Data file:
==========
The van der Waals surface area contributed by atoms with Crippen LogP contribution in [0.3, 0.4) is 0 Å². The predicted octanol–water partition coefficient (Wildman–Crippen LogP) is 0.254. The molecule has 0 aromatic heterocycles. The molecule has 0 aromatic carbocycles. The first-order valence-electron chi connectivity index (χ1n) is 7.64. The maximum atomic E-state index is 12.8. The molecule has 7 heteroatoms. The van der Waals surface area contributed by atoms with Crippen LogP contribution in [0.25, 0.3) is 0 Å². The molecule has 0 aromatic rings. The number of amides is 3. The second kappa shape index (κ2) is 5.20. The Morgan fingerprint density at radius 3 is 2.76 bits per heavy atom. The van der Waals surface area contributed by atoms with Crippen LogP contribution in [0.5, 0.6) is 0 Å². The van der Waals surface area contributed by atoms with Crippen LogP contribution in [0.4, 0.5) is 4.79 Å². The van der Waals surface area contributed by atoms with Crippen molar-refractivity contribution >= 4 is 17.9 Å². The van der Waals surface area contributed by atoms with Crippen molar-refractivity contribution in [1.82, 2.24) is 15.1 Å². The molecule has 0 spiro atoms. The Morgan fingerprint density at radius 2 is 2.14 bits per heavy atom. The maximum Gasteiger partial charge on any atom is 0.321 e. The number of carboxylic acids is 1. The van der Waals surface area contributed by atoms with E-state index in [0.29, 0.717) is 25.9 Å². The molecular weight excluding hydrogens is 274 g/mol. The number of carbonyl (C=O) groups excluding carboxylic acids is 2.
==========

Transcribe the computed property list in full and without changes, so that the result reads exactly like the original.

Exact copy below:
The van der Waals surface area contributed by atoms with Crippen LogP contribution in [0.3, 0.4) is 0 Å². The predicted octanol–water partition coefficient (Wildman–Crippen LogP) is 0.254. The molecule has 0 aromatic heterocycles. The molecule has 0 aromatic carbocycles. The first-order valence-electron chi connectivity index (χ1n) is 7.64. The maximum atomic E-state index is 12.8. The molecule has 7 heteroatoms. The van der Waals surface area contributed by atoms with Crippen LogP contribution in [0.25, 0.3) is 0 Å². The molecule has 0 aromatic rings. The number of amides is 3. The second kappa shape index (κ2) is 5.20. The Morgan fingerprint density at radius 3 is 2.76 bits per heavy atom. The van der Waals surface area contributed by atoms with Crippen LogP contribution in [0.5, 0.6) is 0 Å². The van der Waals surface area contributed by atoms with Crippen LogP contribution in [0.4, 0.5) is 4.79 Å². The van der Waals surface area contributed by atoms with Crippen molar-refractivity contribution >= 4 is 17.9 Å². The van der Waals surface area contributed by atoms with Crippen molar-refractivity contribution in [1.82, 2.24) is 15.1 Å². The molecule has 0 spiro atoms. The Morgan fingerprint density at radius 2 is 2.14 bits per heavy atom. The maximum Gasteiger partial charge on any atom is 0.321 e. The number of carboxylic acids is 1. The van der Waals surface area contributed by atoms with E-state index in [0.29, 0.717) is 25.9 Å². The molecular weight excluding hydrogens is 274 g/mol. The number of carbonyl (C=O) groups excluding carboxylic acids is 2.